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Research will explore impact of offshore wind farms on UK seabird populations

University of Gloucestershire is a key partner in cutting-edge research exploring the impact of offshore wind farms on seabird populations, putting the UK on a nature-positive track to net zero carbon commitments.

The three-year study, starting in November, will examine the interactions between offshore wind farms in UK waters and Manx shearwaters and European storm petrels, two species of ‘petrel’ from the Procellariiform order of seabirds that includes albatrosses.

The research – entitled ProcBe (Procellariiform Behaviour and Demographics) – will be led by the Joint Nature Conservation Committee (JNCC) with experts from University of Gloucestershire, the RSPB and the University of Oxford.

Interactions of petrels with offshore wind farms is a new focus for this targeted research because in comparison with other species, relatively little is known about their at-sea behaviour, such as flight height, flight speed and nocturnal activity.

Through a combination of strategic tracking of seabirds, behavioural observations, and population modelling, ProcBe will seek to fill critical knowledge gaps around how Manx Shearwaters (pictured left) and European Storm Petrels might be affected by offshore wind farms.

It is among four new projects launched through the Offshore Wind Evidence and Change (OWEC) programme, a unique £50 million initiative that enables the gathering of data and evidence to support the sustainable development of offshore wind in the UK funded by The Crown Estate.

Each of the four projects will gather data and evidence to improve the understanding of the impact offshore wind has on marine wildlife around the UK, with the aim of ensuring ongoing development can provide long-term biodiversity gain while helping to deliver on the UK’s net zero commitments by 2050.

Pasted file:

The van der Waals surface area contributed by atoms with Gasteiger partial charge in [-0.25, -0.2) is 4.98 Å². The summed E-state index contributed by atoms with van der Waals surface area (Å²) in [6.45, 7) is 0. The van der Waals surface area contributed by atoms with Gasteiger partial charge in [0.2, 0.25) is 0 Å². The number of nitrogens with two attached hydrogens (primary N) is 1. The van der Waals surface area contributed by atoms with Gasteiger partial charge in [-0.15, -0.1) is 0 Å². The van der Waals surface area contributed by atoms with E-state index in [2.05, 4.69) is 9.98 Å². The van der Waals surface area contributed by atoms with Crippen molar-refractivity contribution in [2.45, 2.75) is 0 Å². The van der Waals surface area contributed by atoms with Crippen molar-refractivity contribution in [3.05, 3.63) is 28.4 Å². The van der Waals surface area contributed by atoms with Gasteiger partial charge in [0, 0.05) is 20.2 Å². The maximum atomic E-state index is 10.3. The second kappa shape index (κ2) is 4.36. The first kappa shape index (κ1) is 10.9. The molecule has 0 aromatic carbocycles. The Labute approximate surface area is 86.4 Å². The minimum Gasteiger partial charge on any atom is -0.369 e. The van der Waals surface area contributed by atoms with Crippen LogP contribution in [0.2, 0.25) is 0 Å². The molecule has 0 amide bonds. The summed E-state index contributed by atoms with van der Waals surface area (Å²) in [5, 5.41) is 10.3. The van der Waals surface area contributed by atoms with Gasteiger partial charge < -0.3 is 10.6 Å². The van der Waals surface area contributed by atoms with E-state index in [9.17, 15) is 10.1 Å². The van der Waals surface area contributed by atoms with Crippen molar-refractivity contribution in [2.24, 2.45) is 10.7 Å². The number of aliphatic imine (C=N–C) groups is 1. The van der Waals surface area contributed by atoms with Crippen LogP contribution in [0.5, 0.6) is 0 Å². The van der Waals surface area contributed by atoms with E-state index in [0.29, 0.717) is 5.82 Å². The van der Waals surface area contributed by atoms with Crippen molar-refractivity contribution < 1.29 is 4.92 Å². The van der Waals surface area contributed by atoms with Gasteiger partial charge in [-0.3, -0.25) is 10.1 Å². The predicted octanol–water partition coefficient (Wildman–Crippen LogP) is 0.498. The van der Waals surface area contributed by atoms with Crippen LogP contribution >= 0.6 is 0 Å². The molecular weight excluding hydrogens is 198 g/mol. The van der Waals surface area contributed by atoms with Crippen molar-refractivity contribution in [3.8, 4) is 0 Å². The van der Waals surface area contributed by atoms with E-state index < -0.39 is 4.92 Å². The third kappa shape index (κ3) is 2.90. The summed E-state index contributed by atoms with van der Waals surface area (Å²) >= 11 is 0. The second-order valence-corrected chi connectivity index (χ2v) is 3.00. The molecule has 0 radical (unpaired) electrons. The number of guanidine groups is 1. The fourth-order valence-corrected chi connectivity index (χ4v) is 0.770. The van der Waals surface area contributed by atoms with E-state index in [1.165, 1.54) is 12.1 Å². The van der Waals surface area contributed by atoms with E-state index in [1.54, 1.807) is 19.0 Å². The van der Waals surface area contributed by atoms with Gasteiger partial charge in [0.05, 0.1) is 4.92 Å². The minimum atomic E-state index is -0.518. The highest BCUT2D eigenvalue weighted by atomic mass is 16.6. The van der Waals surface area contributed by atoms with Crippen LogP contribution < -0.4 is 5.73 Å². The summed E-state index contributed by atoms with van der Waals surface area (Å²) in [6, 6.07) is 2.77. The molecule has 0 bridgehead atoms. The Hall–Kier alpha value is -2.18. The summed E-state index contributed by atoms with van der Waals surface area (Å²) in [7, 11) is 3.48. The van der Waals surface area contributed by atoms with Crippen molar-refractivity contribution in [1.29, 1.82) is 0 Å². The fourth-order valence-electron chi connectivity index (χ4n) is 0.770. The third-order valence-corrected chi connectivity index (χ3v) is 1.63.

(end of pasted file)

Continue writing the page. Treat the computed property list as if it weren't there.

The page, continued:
Dr Matt Wood, Senior Lecturer and Postgraduate Research Lead, who has carried out extensive research on seabirds, climate change and seabird demography, will lead on the project at University of Gloucestershire.

Dr Wood said: “This project helps put the UK on a nature-positive track to net zero. Seabirds can collide with offshore wind turbines, but we don’t yet know how petrels behave around them.

“Once our colleagues find out the flight heights and speed of Manx Shearwaters and European Storm Petrels, we’ll get to work on population modelling to assess how risky it would be to put offshore turbines in their path.

“We all want green energy and healthy seabird populations, so we need to build wind farms in the right places and design turbines in the right way.

“This project with JNCC, the RSPB and the University of Oxford is a crucial step to protecting the UK’s internationally-important seabird populations alongside new offshore wind farms.”

Dave Stone, Chief Scientist, JNCC said: “JNCC is thrilled to be leading this exciting project that has the potential to make significant advances in our understanding of some of the UK’s most important seabirds.

“The interactions between Procellariiform species (shearwaters and storm-petrels) and offshore wind developments are poorly understood, therefore addressing critical knowledge gaps should help the UK to meet its dual ambitions for achieving Net Zero and nature recovery.”

Photo of Manx Shearwater, credit Joe Wynn